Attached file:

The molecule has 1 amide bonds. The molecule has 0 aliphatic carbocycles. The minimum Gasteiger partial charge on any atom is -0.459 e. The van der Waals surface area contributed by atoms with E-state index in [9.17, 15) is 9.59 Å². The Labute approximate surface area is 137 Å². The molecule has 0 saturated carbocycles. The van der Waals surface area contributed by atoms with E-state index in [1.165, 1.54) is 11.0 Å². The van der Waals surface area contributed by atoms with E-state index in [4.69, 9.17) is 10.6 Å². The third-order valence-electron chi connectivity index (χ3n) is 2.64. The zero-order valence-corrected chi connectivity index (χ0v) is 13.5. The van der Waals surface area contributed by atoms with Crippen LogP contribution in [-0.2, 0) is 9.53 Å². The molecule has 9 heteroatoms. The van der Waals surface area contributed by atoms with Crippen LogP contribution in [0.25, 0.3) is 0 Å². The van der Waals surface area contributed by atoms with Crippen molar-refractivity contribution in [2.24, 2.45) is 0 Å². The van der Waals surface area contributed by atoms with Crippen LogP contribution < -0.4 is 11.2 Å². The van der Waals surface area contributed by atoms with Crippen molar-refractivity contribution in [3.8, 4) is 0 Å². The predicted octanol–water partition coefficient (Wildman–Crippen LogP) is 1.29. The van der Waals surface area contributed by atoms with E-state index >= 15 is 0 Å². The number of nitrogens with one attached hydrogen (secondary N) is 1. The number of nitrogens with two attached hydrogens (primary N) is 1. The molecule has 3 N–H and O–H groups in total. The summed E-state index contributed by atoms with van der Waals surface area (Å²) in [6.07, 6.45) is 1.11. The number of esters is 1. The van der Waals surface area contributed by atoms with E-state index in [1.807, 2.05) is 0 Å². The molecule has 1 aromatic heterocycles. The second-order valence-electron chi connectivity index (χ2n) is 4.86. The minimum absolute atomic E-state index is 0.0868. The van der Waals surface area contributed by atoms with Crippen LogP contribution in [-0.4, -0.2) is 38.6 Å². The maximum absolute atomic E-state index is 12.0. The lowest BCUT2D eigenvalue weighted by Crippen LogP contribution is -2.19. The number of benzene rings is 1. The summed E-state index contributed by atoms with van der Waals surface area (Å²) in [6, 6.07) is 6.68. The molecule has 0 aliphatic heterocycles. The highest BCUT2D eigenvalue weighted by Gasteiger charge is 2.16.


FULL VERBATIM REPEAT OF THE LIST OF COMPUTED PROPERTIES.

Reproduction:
The molecule has 1 amide bonds. The molecule has 0 aliphatic carbocycles. The minimum Gasteiger partial charge on any atom is -0.459 e. The van der Waals surface area contributed by atoms with E-state index in [9.17, 15) is 9.59 Å². The Labute approximate surface area is 137 Å². The molecule has 0 saturated carbocycles. The van der Waals surface area contributed by atoms with E-state index in [1.165, 1.54) is 11.0 Å². The van der Waals surface area contributed by atoms with E-state index in [4.69, 9.17) is 10.6 Å². The third-order valence-electron chi connectivity index (χ3n) is 2.64. The zero-order valence-corrected chi connectivity index (χ0v) is 13.5. The van der Waals surface area contributed by atoms with Crippen LogP contribution in [-0.2, 0) is 9.53 Å². The molecule has 9 heteroatoms. The van der Waals surface area contributed by atoms with Crippen LogP contribution in [0.25, 0.3) is 0 Å². The van der Waals surface area contributed by atoms with Crippen molar-refractivity contribution in [2.24, 2.45) is 0 Å². The van der Waals surface area contributed by atoms with Crippen LogP contribution < -0.4 is 11.2 Å². The van der Waals surface area contributed by atoms with Crippen molar-refractivity contribution in [3.8, 4) is 0 Å². The predicted octanol–water partition coefficient (Wildman–Crippen LogP) is 1.29. The van der Waals surface area contributed by atoms with E-state index >= 15 is 0 Å². The number of nitrogens with one attached hydrogen (secondary N) is 1. The number of nitrogens with two attached hydrogens (primary N) is 1. The molecule has 3 N–H and O–H groups in total. The summed E-state index contributed by atoms with van der Waals surface area (Å²) in [6.07, 6.45) is 1.11. The number of esters is 1. The van der Waals surface area contributed by atoms with E-state index in [1.807, 2.05) is 0 Å². The molecule has 1 aromatic heterocycles. The second-order valence-electron chi connectivity index (χ2n) is 4.86. The minimum absolute atomic E-state index is 0.0868. The van der Waals surface area contributed by atoms with Crippen LogP contribution in [-0.4, -0.2) is 38.6 Å². The maximum absolute atomic E-state index is 12.0. The lowest BCUT2D eigenvalue weighted by Crippen LogP contribution is -2.19. The number of benzene rings is 1. The summed E-state index contributed by atoms with van der Waals surface area (Å²) in [6, 6.07) is 6.68. The molecule has 0 aliphatic heterocycles. The highest BCUT2D eigenvalue weighted by Gasteiger charge is 2.16.